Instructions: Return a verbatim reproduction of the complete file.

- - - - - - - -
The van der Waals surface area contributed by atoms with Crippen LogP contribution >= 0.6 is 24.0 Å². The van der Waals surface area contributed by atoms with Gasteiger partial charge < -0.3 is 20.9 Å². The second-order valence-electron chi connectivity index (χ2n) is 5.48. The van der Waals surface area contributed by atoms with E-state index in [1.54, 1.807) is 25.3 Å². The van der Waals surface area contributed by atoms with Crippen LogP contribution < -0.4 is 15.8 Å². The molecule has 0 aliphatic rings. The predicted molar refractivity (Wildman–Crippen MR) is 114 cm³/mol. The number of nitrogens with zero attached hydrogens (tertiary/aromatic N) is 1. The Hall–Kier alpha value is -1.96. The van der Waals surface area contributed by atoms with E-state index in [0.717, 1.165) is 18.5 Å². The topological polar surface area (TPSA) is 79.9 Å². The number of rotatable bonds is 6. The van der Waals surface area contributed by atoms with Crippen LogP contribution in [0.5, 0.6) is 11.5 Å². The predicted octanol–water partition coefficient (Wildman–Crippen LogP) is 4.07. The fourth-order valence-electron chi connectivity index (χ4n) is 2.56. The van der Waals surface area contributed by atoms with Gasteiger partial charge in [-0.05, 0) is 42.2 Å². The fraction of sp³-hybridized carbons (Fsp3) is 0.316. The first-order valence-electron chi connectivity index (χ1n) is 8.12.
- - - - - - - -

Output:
The van der Waals surface area contributed by atoms with Crippen LogP contribution >= 0.6 is 24.0 Å². The van der Waals surface area contributed by atoms with Gasteiger partial charge < -0.3 is 20.9 Å². The second-order valence-electron chi connectivity index (χ2n) is 5.48. The van der Waals surface area contributed by atoms with E-state index in [1.54, 1.807) is 25.3 Å². The van der Waals surface area contributed by atoms with Crippen LogP contribution < -0.4 is 15.8 Å². The molecule has 0 aliphatic rings. The predicted molar refractivity (Wildman–Crippen MR) is 114 cm³/mol. The number of nitrogens with zero attached hydrogens (tertiary/aromatic N) is 1. The Hall–Kier alpha value is -1.96. The van der Waals surface area contributed by atoms with E-state index in [0.717, 1.165) is 18.5 Å². The topological polar surface area (TPSA) is 79.9 Å². The number of rotatable bonds is 6. The van der Waals surface area contributed by atoms with Crippen LogP contribution in [0.5, 0.6) is 11.5 Å². The predicted octanol–water partition coefficient (Wildman–Crippen LogP) is 4.07. The fourth-order valence-electron chi connectivity index (χ4n) is 2.56. The van der Waals surface area contributed by atoms with Gasteiger partial charge in [-0.05, 0) is 42.2 Å². The fraction of sp³-hybridized carbons (Fsp3) is 0.316. The first-order valence-electron chi connectivity index (χ1n) is 8.12.